The Act mandates $1,500,000.00 of initial funding for the court and contains a broad outline for how the court should operate, among other things. In April 2019, the Supreme Court issued an order establishing the Chancery Court Committee to fill in the details of that outline. Justice Kate Fox was appointed its chairperson. “She gets two thumbs up,” Greear says. “She put together a great committee.”

The Committee did its job, particularly in developing court rules. Finally on January 7, 2020, an email went out to the Wyoming Bar, asking for comments on the proposed rules. The comment period ends on May 15, 2020, and final rules will go into effect six months later on November 15, 2020. That date makes sense because there is still a lot to work through, according to Justice Fox. That includes the rules, but also who the judges will be and where their court will sit. “The plan is to appoint judges with expertise in the statutory areas, much like in Delaware. Wyoming Chancery Court judges must be experienced or knowledgeable in the subject matter jurisdiction of the court,” she explains.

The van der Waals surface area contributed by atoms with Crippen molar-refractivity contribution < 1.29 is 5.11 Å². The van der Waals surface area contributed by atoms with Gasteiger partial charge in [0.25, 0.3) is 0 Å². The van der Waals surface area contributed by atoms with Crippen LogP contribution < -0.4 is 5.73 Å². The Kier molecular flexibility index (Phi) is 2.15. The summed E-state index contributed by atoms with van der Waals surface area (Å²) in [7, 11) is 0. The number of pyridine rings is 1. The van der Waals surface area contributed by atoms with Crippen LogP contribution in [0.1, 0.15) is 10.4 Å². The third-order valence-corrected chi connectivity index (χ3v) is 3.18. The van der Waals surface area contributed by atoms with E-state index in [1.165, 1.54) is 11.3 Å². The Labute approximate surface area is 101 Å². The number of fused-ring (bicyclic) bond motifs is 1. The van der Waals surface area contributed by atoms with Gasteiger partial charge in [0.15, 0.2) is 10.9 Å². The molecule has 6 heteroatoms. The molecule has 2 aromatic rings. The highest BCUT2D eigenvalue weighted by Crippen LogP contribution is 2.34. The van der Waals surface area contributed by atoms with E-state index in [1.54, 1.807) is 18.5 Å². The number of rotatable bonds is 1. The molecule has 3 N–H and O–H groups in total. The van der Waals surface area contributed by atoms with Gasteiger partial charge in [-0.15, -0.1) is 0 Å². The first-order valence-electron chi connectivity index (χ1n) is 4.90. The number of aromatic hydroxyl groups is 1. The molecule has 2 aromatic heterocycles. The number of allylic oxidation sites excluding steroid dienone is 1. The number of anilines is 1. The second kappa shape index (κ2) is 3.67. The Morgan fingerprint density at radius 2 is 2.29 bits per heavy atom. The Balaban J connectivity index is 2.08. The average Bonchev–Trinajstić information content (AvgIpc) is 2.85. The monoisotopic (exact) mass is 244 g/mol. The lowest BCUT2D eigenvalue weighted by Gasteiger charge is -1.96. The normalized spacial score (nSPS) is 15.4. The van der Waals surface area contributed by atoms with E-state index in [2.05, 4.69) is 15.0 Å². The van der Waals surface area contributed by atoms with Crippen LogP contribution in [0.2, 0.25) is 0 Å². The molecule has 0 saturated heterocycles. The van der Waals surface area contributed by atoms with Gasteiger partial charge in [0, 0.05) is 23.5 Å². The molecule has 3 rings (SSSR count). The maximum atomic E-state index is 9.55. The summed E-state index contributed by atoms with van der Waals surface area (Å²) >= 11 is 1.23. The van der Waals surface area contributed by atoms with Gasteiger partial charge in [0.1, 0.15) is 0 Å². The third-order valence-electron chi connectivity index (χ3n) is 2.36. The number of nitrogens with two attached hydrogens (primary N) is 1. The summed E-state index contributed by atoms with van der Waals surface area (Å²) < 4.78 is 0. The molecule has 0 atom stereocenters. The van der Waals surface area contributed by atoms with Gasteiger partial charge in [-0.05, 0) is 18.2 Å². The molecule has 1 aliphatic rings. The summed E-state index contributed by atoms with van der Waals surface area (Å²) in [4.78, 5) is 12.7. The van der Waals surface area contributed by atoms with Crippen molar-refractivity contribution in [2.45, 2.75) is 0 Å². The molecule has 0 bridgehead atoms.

The court’s jurisdiction includes everything from breach of contract to fraud and misrepresentation, from statutory violations of laws governing asset sales and protecting trade secrets to transactions involving the Uniform Commercial Code and the Uniform Trust Code. Disputes concerning employment agreements, insurance coverage, and dissolution of corporations, LLCs, and other entities can all be heard by the Chancery Court. The statute says the Court “shall employ “alternative nonjury trials, dispute resolution methods and limited motion practice and shall have broad authority to shape and expedite discovery,” [5] a good idea, given that the new law requires “effective and expeditious resolution of disputes,” a term of art that means a majority of the actions filed in the court must be resolved with 150 days of filing. “The sponsors of the bill view the Chancery Court as kind of a business draw,” Fox says. “A speedier court with more particular [business and trust] expertise should be attractive to businesses who are considering incorporating in or coming to Wyoming.”